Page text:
Since When Are Consensual Sexual Relationships a Threat to National Security?

Photo: The Shared Experience/Flickr

Apparently raiding and shutting down a popular male escort service ranks among the priorities of the Department of Homeland Security in its fight for “a safer, more secure America, which is resilient against terrorism and other potential threats.”

It is difficult to fathom how arresting the staff members of and seizing records from Rentboy.com, a website that advertised the services of male escorts, including many transmen, helps make America more safe or secure. What we do know is that criminalizing sex work and shutting down services like Rentboy.com make the LGBT community less safe.

Whether because LGBT people — particularly those of color, transgender women, and youth — face job discrimination, family rejection, homelessness, and criminalization or because our bodies and desires are at once demonized and exoticized, our community has long-turned to the sex industry for critical means of support and survival. Data from the National Transgender Discrimination Survey, for example, has shown that transgender people engage in sex work at a rate at least 10 times that of cisgender women, and at least 13 percent of transgender people who experience family rejection have done sex work at some point in their lives.

When your body is a site for harassment, your health care is withheld, your ability to walk down the street is criminalized, your identity is called a “social experiment” but you still dare to survive, the sex industry can offer not only an avenue for survival but also for affirmation. And for those who are able to utilize online platforms to meet clients, these platforms provide a safer alternative to street-based work where there is less time to negotiate safety needs and higher risk of violence from both clients and law enforcement.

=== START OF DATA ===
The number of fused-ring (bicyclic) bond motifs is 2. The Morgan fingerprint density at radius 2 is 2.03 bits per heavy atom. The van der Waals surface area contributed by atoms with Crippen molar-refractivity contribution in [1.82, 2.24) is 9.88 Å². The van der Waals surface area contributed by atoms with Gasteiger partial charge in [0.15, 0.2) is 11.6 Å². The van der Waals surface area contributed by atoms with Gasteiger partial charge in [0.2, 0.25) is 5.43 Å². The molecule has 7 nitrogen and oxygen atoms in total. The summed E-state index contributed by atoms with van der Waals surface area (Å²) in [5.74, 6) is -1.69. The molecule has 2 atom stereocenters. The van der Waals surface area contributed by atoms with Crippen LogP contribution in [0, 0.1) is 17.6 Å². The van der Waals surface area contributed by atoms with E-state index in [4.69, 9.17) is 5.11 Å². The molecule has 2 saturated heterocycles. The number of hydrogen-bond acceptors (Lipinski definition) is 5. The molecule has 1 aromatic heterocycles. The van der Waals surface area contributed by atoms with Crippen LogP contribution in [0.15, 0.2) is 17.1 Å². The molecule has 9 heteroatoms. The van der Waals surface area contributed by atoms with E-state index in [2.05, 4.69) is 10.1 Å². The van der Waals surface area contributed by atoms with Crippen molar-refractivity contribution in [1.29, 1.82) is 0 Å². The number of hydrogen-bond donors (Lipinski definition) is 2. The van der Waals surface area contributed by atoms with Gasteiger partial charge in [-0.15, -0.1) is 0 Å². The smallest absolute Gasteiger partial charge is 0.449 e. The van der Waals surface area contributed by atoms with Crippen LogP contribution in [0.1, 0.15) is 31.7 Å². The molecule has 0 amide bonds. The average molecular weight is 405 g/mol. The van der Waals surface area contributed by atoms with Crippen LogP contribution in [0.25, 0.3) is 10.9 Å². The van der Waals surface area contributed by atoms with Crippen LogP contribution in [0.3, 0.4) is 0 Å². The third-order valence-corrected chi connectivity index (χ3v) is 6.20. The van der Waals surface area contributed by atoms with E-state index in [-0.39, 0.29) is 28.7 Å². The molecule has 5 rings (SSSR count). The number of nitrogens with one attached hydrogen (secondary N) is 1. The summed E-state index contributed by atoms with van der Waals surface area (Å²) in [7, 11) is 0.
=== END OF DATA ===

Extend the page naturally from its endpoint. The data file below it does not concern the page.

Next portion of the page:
So when a platform like Rentboy.com is shut down, it not only cuts off a singular source of income and stability for many people in our community, it also takes away vital safety mechanisms for screening clients, sharing information, and controlling one’s labor that individuals rely on to work safely in the sex industry.

As our colleagues from Lambda Legal and the National Center for Transgender Equality explain, “No one’s life has been improved by the raid on Rentboy, and thousands of lives — a great many of them LGBTQ — are ruined by the criminalization of sex work every day.”